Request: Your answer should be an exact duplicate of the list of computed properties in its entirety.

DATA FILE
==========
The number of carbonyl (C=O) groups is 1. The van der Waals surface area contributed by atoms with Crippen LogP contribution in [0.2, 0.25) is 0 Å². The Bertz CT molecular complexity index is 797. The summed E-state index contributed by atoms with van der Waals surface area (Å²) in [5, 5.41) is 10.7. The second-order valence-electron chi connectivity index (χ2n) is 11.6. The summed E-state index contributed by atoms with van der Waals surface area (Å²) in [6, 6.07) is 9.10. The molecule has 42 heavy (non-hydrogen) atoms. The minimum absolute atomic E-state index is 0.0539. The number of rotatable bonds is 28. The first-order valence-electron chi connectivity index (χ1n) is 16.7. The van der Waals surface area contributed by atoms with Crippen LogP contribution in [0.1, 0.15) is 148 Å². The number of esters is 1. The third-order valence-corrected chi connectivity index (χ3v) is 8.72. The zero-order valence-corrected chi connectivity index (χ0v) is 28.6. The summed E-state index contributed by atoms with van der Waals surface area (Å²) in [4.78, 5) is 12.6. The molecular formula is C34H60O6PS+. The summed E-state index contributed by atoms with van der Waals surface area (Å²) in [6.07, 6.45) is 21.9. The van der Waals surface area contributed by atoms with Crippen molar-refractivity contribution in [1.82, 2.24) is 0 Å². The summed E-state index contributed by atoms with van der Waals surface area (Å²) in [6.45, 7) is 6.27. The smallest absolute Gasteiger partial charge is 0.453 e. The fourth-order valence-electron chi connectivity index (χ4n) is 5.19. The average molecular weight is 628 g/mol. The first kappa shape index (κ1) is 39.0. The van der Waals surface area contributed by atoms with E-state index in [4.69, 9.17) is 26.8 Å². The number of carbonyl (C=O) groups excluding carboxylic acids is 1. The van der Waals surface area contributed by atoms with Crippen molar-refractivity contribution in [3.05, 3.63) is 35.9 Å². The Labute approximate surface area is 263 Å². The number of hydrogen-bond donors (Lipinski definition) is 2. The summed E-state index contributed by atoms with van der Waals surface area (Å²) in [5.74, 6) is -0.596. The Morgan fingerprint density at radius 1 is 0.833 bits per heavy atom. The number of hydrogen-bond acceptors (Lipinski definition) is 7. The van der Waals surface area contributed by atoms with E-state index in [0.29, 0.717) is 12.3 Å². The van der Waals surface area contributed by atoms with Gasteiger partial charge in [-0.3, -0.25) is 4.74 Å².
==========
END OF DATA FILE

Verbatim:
The number of carbonyl (C=O) groups is 1. The van der Waals surface area contributed by atoms with Crippen LogP contribution in [0.2, 0.25) is 0 Å². The Bertz CT molecular complexity index is 797. The summed E-state index contributed by atoms with van der Waals surface area (Å²) in [5, 5.41) is 10.7. The second-order valence-electron chi connectivity index (χ2n) is 11.6. The summed E-state index contributed by atoms with van der Waals surface area (Å²) in [6, 6.07) is 9.10. The molecule has 42 heavy (non-hydrogen) atoms. The minimum absolute atomic E-state index is 0.0539. The number of rotatable bonds is 28. The first-order valence-electron chi connectivity index (χ1n) is 16.7. The van der Waals surface area contributed by atoms with Crippen LogP contribution in [0.1, 0.15) is 148 Å². The number of esters is 1. The third-order valence-corrected chi connectivity index (χ3v) is 8.72. The zero-order valence-corrected chi connectivity index (χ0v) is 28.6. The summed E-state index contributed by atoms with van der Waals surface area (Å²) in [4.78, 5) is 12.6. The molecular formula is C34H60O6PS+. The summed E-state index contributed by atoms with van der Waals surface area (Å²) in [6.07, 6.45) is 21.9. The van der Waals surface area contributed by atoms with Crippen molar-refractivity contribution in [1.82, 2.24) is 0 Å². The summed E-state index contributed by atoms with van der Waals surface area (Å²) in [6.45, 7) is 6.27. The smallest absolute Gasteiger partial charge is 0.453 e. The fourth-order valence-electron chi connectivity index (χ4n) is 5.19. The average molecular weight is 628 g/mol. The first kappa shape index (κ1) is 39.0. The van der Waals surface area contributed by atoms with E-state index in [4.69, 9.17) is 26.8 Å². The number of carbonyl (C=O) groups excluding carboxylic acids is 1. The van der Waals surface area contributed by atoms with Crippen molar-refractivity contribution in [3.05, 3.63) is 35.9 Å². The Labute approximate surface area is 263 Å². The number of hydrogen-bond donors (Lipinski definition) is 2. The summed E-state index contributed by atoms with van der Waals surface area (Å²) in [5.74, 6) is -0.596. The Morgan fingerprint density at radius 1 is 0.833 bits per heavy atom. The number of hydrogen-bond acceptors (Lipinski definition) is 7. The van der Waals surface area contributed by atoms with E-state index in [0.29, 0.717) is 12.3 Å². The van der Waals surface area contributed by atoms with Gasteiger partial charge in [-0.3, -0.25) is 4.74 Å².